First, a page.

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    Entries in Organizational Leadership (7)


    Your Workplace Culture Sucks

    If you are like most small and medium-sized businesses, that it's true...but don't take my word for it, ask your employees.  If that sounds like a daunting task, chances are...I'm right.

    Unfortunately, most business owners and their key managers are so out of touch with their staff that the idea of fixing it is scarier than the conclusion that it's not-so-hot.  Here are 3 ways you can size up how strong (or weak) your office culture is;

    1. Hierarchy -
    Organizations have levels of hierarchy, that is a fact.  However, a hierarchy can often detract from workplace culture, limiting teamwork, innovation and business growth.  Whether it is practically instituting a management open door policy, having regular employee functions and incentive programs or building into the employee calendar mutual learning times, these all build into human capital and against uneccessary and bureaucratic hierarchy.

    2. Turnover - Losing people is not always a bad thing.  This comes back to the idea of "Strategic Quitting."  When you find people that aren't a fit, it's time to let them now.  It's losing good people, frequently, that should cause you some concern.  Generally speaking, people want to be a part of a winning team.  When Vince Carter & Tracy McGrady wanted out of the Toronto wasn't because they didn't like's because the team sucked, and they wanted to win!  Build a winning team by (a) Attracting winning people (b) Practice winning together.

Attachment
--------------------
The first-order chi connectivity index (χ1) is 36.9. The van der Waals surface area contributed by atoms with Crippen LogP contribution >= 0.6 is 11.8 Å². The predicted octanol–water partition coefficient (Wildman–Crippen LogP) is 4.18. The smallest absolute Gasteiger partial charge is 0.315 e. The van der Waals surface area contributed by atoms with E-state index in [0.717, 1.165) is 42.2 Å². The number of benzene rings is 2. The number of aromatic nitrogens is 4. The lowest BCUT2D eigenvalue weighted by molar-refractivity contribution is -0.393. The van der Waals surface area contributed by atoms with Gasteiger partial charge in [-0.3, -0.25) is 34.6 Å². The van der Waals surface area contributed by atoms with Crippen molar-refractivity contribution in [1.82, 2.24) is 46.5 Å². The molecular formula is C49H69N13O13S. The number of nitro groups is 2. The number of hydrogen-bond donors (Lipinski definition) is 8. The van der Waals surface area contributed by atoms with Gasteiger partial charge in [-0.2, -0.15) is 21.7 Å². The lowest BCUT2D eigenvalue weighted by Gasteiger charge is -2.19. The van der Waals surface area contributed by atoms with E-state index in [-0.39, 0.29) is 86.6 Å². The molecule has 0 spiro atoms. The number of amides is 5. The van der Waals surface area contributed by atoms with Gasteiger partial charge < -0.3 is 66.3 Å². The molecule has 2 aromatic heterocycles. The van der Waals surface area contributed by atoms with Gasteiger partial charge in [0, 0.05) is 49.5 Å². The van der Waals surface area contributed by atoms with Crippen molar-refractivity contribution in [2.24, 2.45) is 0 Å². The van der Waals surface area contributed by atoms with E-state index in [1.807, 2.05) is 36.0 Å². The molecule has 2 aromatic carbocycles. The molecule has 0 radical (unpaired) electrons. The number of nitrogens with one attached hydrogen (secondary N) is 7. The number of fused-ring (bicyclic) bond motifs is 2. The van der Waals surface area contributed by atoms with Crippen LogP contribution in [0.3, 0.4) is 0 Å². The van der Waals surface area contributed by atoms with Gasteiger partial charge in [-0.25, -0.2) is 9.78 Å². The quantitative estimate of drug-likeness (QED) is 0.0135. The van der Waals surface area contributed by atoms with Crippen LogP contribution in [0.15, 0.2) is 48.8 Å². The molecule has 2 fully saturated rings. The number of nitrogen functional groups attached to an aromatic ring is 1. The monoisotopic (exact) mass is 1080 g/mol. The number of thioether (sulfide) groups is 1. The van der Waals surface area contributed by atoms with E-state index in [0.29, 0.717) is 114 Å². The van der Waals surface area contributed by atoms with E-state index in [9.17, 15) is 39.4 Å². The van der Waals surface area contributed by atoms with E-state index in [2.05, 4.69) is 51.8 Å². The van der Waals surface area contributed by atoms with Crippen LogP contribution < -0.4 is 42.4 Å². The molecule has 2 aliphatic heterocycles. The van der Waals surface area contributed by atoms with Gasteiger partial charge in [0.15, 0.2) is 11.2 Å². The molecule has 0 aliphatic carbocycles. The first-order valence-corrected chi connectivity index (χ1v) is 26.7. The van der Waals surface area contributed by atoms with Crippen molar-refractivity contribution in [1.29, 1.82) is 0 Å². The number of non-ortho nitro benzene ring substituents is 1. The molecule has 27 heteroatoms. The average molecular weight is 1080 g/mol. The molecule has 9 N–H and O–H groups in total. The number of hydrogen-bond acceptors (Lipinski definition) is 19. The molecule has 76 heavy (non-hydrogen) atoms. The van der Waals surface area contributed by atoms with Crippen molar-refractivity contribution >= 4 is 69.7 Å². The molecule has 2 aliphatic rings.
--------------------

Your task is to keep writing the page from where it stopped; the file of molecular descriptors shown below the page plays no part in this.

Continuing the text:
3. Relational Depth - How well do you know your staff? How well do they know each other?  This is not to suggest that introducing Wing-Night-Wednesday is a good idea...because it's likely not.  But understanding the challenges your staff face on a day-to-day basis, and some of their interests outside of work will allow you to build relationship capital inside of work.  Increase your attentiveness to your staff's strengths/weaknesses and likes/dislikes and I assue you that you will make better decisions in charting a course for each of them in your organization.


    Be True...Be Consistent

    Words that most people would agree with...unfortunately, like most things worth doing, easier said than done!

    I'm not an avid hunter by any means...And by "not an avid hunter" I mean...I've never been hunting, but I do have a huge respect for the patience, discipline and consistency that is required to be a strong hunter.

    One of the specifics of hunting that I regularly think about and use in my own life is the importance of having the right tools.  Big game hunting requires the right weapons, gear and clothing, but consistent in any type of hunting is the need for your weapon to be "true."  Your aim could be perfect, but if the sight of the weapon isn't true, you will miss the target every time.  That's a perfect analogy for leaders and true.  Set a vision and plan for your business and life...and be true.

    I was reminded of this when speaking recently with one of my staff, in our need to constantly be bringing ourselves back to our original business plan and our core values.

    New Business Verticals: We enter new business lines or change existing ones and lose track of our "main thing."  If we stray to far from what made us successful in the first place...we will lose it...somethings all of it.